Friday 23 August 2019

Brendan O'Connor: 'A midsummer ghost story'

'It's nice to go home and just disappear in the evening'
'It's nice to go home and just disappear in the evening'
Brendan O'Connor

Brendan O'Connor

One Litre Tesco skimmed milk.

2 X 6 pack Tayto Snax (on a deal, hence the 12 bags).

Half pound packet of Kerrygold butter.

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6 pack of tomatoes.

A bunch of spring onions.

One pack of Denny wafer-thin crumbed ham.

Bag of Tesco wine gums.

6 pack of Cornetto (on a deal).

There was something incredibly depressing about arriving home to the empty house on Bank Holiday Monday evening. I'd been on the go since Friday evening, rarely alone, bouncing between Cork, Kerry, West Cork, even taking in Bantry hospital. I had swum in the crystal-clear water of Derrynane beach four times in two days in between the lashing rain. I had an afternoon pint and crisps in Bridie's seafood at Dooley's in Waterville and at Ireland's only beach bar. I had a breakfast burrito in Kenmare, and mass fry-ups in the brother's house. I had driven over the Healy Pass between my ancestral towns of Kenmare and Glengarriff, pointing down from the top into the valley below to show the kids where I think their great-grandfather came from, showing them in Glengarriff where the shop was and where the other house was, though there was no time to stop. I had also had a few pints too many on Sunday night so the darkness was gnawing at the edge of me anyway by Monday evening. I get exhilarated out in the texture of West Cork and Kerry. Even the train back to Dublin, while the rest of them continued on their travels in the car, was nice, carving through the country, feeling part of the landscape, feeling connected to the trees and the fields.

And then home, alone, and the exhilaration abruptly wore off and I have one of my periodic experiments in living alone for the week. I become frugal and minimalist and monk-like. I had lovely sourdough bread from the French place in Kenmare in my bag, and having eaten too much all weekend, I was happy with a sandwich of that. There was cheese in the fridge. Cheddar cheese lasts forever these days. The bread might be a bit harder by Tuesday night so I'd have toasted sandwiches then. Then I was going to be out Wednesday and Thursday.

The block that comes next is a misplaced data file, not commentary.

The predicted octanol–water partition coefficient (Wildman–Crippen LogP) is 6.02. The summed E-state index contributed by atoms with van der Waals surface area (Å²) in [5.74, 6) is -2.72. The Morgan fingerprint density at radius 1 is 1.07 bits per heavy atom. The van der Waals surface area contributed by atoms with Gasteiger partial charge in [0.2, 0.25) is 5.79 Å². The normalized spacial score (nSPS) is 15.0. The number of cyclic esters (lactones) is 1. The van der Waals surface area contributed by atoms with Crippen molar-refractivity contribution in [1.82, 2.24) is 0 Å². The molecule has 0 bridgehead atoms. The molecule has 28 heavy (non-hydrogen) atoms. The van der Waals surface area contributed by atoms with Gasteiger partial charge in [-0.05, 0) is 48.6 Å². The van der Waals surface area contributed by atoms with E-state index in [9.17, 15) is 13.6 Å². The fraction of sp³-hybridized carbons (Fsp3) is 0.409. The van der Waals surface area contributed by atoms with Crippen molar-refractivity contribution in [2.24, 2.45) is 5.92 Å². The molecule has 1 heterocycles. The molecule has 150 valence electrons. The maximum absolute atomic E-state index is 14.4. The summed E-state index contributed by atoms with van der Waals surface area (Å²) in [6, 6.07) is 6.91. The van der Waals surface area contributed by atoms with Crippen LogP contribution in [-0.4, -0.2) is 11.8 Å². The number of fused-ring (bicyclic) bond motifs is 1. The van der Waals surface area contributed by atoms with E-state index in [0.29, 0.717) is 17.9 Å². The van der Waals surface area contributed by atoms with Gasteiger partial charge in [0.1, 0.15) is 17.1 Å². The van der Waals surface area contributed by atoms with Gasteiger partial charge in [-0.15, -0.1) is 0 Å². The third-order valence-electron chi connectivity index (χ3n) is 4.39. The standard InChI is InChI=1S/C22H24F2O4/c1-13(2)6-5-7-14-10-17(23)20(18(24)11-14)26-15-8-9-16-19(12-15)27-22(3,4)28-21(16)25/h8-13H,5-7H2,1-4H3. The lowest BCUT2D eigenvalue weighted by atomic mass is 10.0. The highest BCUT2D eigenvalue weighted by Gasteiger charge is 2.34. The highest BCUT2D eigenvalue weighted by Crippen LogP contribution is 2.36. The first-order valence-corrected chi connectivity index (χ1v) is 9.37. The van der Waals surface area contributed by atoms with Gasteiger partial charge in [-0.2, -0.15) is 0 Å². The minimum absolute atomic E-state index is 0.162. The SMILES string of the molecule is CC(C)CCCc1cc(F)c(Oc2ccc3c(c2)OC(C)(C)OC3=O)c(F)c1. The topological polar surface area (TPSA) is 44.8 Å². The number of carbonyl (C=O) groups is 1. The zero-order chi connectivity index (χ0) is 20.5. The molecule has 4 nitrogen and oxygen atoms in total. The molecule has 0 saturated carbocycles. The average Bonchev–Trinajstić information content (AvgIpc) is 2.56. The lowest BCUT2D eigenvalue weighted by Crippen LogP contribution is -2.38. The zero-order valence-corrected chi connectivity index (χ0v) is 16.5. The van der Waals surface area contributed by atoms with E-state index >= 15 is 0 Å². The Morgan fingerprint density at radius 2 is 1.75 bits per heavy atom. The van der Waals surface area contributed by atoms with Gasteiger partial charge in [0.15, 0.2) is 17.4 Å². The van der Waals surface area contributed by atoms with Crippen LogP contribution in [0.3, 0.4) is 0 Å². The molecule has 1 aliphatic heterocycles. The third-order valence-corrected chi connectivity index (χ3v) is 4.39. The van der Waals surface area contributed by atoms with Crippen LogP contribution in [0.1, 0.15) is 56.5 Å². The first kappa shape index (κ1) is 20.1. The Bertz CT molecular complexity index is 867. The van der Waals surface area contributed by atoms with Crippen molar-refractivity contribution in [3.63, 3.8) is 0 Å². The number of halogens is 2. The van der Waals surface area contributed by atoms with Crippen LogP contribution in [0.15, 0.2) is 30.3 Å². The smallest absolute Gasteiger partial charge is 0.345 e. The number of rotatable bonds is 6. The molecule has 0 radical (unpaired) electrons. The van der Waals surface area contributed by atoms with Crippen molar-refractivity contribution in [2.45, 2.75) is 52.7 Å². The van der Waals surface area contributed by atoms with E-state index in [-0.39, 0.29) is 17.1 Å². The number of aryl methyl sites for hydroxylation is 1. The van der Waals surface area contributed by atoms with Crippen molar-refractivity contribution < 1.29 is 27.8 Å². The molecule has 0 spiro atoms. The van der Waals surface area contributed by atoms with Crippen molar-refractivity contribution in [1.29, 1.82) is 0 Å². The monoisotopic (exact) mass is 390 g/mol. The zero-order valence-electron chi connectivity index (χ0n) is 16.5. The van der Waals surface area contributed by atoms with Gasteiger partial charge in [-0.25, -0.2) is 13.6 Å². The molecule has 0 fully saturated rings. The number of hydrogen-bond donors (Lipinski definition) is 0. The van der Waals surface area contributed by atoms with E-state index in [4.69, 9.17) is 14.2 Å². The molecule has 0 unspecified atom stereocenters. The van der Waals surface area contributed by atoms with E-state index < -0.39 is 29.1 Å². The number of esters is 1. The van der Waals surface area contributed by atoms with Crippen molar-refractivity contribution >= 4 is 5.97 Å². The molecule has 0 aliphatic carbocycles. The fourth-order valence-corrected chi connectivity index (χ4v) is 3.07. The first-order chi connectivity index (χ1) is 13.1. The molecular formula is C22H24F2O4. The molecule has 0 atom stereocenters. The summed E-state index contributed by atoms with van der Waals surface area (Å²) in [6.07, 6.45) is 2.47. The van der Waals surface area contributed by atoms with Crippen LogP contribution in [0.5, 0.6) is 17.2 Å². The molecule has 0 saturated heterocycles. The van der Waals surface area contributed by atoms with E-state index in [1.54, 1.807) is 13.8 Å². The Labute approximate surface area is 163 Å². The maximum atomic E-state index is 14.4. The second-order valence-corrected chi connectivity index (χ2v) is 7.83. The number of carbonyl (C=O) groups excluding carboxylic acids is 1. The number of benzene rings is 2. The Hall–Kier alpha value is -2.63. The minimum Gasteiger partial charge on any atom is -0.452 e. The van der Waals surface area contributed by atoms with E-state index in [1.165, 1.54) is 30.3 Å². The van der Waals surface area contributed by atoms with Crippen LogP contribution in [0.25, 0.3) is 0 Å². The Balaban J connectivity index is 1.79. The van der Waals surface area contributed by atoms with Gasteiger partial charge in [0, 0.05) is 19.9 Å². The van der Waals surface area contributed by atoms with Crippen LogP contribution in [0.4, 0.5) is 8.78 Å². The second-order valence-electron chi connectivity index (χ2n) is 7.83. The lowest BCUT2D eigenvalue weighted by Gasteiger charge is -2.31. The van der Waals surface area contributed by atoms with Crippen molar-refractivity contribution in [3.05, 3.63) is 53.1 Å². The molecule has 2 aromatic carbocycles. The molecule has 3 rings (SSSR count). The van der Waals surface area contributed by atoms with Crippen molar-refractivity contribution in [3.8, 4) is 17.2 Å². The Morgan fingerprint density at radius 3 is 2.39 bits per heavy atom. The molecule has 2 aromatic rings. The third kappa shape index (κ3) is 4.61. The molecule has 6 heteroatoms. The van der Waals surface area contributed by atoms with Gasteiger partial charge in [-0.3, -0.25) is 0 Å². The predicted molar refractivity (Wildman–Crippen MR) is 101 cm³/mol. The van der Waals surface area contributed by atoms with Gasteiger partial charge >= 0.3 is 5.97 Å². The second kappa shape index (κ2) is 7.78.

So off to the shop and got the provisions outlined above and that was my life for the week. Those were my needs. That's what you could boil it down to. If I wanted to go crazy, I could have a packet of Snax, or a Cornetto, or some wine gums.

Any impact I made on the house I remedied straight away. I methodically cleaned after any disturbance of the kitchen. And I made no other impression. TV on and off to binge watch Sky's new series Euphoria, which is trashy but also dark and disturbing and bleak and stylised, so it somehow added to the sense of grim order. I meditated, swam, slept, ate, watched TV, read my book, came and went without a sound. It was strangely comforting. Sometimes the contacts from my family would almost start to annoy me, to disturb my monastic silence and order. I knew that when they came back, I would be glad to see them, and they would reintroduce life into the place, and make it a home again, but equally, I would have become used to the solitude very quickly, and their messy presence would slightly irritate me.

But still, I miss them, and when I get sent a photo or a video of their happy, excited holiday faces, I could take a bite out of them. In the meantime, I enjoy that my life can be reduced down to this basic hum, this low power mode, to that meagre shopping list, to one cup and plate used and put in the dishwasher for the one run of it I will do before they come back.

I feel frictionless, almost like I barely exist. It's nice to go home and just disappear in the evening. Like a tree that falls with no one to hear it. But equally I know I would very quickly go mad if this went on for too long.

Is this what it feels like to be lonely?

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